Michael, With all the interest in your question, I pulled some of the old road road standards for your reference. I m uncertain when your prototype was built,Message 1 of 11 , Dec 4 8:31 AMView SourceMichael,
With all the interest in your question, I pulled some of the old road road standards for your reference. I'm uncertain when your prototype was built, but I'm assuming prior to the 1940s. A 19th century SP/CP document calls for 6 feet (1/3 inch in scale) above a boxcar: space for the brakeman. A 1938 Western Pacific standard calls for 22 feet ( 1.2 inches in scale) as the minimum clearance.
Ultimately its the height that looks right to you and the space you have for the grade to the bridge. I would encourage a grade of 1 1/2 % or less. For the 60s era the highest cars I can think of would be the autoracks and the domed passenger car.
--- In firstname.lastname@example.org, Michael Piersdorff <ironduke@...> wrote:
> I am working on the design of my first layout, and I have a place where tracks cross - with luck, on a bridge. Question: what is the minimum recommended clearance above railhead for that bridge. This is a mid-60's era short line, so no double stack container cars, etc., but perhaps the odd passenger car.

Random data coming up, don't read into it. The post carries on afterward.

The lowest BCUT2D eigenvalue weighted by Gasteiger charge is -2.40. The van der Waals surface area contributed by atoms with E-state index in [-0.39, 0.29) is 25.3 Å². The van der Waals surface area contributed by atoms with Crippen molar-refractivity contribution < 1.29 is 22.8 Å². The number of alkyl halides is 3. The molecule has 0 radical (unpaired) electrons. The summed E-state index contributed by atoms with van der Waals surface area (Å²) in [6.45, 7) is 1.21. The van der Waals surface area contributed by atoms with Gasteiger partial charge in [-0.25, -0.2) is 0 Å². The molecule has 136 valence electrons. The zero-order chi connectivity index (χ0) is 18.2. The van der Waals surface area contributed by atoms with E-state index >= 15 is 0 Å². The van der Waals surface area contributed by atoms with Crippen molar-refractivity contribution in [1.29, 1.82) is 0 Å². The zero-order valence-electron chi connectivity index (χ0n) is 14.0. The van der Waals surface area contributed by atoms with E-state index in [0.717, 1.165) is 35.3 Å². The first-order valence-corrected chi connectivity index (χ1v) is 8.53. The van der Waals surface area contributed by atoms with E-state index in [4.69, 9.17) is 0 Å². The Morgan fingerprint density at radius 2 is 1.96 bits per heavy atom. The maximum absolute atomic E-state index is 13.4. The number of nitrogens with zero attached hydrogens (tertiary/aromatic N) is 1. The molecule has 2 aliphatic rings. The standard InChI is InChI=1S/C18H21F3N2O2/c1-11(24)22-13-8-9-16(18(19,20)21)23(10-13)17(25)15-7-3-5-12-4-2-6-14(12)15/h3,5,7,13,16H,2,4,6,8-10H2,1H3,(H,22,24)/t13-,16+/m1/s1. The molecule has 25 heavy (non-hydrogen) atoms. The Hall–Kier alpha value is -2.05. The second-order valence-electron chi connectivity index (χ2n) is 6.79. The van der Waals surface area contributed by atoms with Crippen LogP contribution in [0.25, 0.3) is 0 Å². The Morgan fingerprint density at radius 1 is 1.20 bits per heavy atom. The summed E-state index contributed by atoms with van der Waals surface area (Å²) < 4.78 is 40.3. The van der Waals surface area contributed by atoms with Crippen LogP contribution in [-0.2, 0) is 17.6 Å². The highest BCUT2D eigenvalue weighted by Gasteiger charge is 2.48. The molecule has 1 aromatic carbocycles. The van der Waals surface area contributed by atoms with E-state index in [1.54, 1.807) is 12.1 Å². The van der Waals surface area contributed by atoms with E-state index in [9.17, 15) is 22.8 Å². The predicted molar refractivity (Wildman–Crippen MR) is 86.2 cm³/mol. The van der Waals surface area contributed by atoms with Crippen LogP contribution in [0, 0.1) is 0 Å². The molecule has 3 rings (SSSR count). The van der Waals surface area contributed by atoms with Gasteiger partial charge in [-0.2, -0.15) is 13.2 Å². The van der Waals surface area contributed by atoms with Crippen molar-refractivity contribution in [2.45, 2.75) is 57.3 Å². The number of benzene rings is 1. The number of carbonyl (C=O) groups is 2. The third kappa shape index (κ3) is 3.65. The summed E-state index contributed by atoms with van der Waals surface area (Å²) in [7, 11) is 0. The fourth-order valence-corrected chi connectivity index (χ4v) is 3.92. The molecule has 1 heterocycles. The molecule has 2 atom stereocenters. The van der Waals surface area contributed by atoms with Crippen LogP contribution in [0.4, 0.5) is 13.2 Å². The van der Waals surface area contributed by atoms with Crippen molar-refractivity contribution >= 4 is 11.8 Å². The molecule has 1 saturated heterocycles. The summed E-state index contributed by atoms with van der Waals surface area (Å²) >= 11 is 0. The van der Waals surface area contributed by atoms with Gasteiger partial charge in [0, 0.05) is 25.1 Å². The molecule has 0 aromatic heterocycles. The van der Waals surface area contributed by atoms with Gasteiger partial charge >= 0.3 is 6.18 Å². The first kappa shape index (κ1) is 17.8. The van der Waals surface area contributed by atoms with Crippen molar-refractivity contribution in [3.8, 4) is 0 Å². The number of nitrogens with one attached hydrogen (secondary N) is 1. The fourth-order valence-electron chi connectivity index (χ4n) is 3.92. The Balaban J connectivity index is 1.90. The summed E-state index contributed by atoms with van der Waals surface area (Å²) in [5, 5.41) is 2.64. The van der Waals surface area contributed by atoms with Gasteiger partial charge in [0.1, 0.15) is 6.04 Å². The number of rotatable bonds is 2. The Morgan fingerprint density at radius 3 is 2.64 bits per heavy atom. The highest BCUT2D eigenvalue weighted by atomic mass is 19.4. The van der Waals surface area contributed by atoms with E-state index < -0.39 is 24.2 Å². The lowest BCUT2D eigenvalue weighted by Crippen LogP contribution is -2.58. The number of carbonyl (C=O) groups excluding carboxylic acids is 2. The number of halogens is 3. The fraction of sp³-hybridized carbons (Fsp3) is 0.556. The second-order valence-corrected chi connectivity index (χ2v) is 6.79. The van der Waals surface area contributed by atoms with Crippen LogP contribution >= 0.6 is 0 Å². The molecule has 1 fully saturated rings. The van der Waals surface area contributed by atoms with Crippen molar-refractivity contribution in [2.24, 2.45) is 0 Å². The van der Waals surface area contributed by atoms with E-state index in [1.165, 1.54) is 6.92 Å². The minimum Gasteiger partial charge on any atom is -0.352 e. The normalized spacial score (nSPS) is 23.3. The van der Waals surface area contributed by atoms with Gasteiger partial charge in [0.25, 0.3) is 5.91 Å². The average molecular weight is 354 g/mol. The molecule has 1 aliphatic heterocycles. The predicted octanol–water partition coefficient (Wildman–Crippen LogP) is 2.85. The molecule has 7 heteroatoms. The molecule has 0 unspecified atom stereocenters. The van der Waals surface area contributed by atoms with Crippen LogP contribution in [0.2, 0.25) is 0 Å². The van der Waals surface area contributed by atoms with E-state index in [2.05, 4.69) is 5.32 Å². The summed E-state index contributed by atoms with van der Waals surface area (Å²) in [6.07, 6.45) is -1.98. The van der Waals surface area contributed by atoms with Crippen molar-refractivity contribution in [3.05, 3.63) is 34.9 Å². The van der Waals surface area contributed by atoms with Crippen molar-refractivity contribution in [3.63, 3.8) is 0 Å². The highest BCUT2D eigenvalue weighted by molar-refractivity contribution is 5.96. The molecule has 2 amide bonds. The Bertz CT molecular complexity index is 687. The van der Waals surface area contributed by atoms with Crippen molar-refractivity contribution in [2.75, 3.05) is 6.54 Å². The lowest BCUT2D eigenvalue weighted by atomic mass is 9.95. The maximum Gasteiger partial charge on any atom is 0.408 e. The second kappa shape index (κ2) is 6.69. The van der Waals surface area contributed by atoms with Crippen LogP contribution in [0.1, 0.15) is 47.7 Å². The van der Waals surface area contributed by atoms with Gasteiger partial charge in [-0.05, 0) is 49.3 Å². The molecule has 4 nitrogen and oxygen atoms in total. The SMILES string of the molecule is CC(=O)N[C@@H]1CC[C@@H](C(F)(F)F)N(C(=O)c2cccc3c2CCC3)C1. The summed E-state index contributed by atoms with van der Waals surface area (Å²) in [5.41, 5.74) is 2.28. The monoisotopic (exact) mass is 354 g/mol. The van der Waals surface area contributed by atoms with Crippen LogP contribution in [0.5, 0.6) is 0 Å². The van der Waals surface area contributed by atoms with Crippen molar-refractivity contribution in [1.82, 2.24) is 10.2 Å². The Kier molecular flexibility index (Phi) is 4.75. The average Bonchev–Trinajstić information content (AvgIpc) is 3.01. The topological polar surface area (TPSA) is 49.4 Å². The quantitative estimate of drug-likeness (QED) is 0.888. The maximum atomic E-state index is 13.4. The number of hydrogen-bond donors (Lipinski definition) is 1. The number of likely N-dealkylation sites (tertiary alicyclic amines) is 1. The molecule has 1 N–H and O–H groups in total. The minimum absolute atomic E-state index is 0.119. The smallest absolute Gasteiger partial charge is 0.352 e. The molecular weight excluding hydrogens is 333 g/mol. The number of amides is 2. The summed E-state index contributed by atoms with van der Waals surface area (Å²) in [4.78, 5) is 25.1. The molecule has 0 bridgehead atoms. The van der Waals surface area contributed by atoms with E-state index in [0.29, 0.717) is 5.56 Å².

> Thanks for your suggestions.
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I would even go as far as allowng enough room for catenary (even if you do not intend to use It) 42.5mm (1.675 inches) between the top of the lower rail andMessage 1 of 11 , Dec 5 12:06 PMView SourceI would even go as far as allowng enough room for catenary (even if you do not intend to use It) 42.5mm (1.675 inches) between the top of the lower rail and the under side of the bridge . You can make this appear lower by lengthening the bridge slightly. . the extra height also makes for easier track cleaning and for picking up any derailments. Try to keep your grade to under 3 % if you are going to run long trains.
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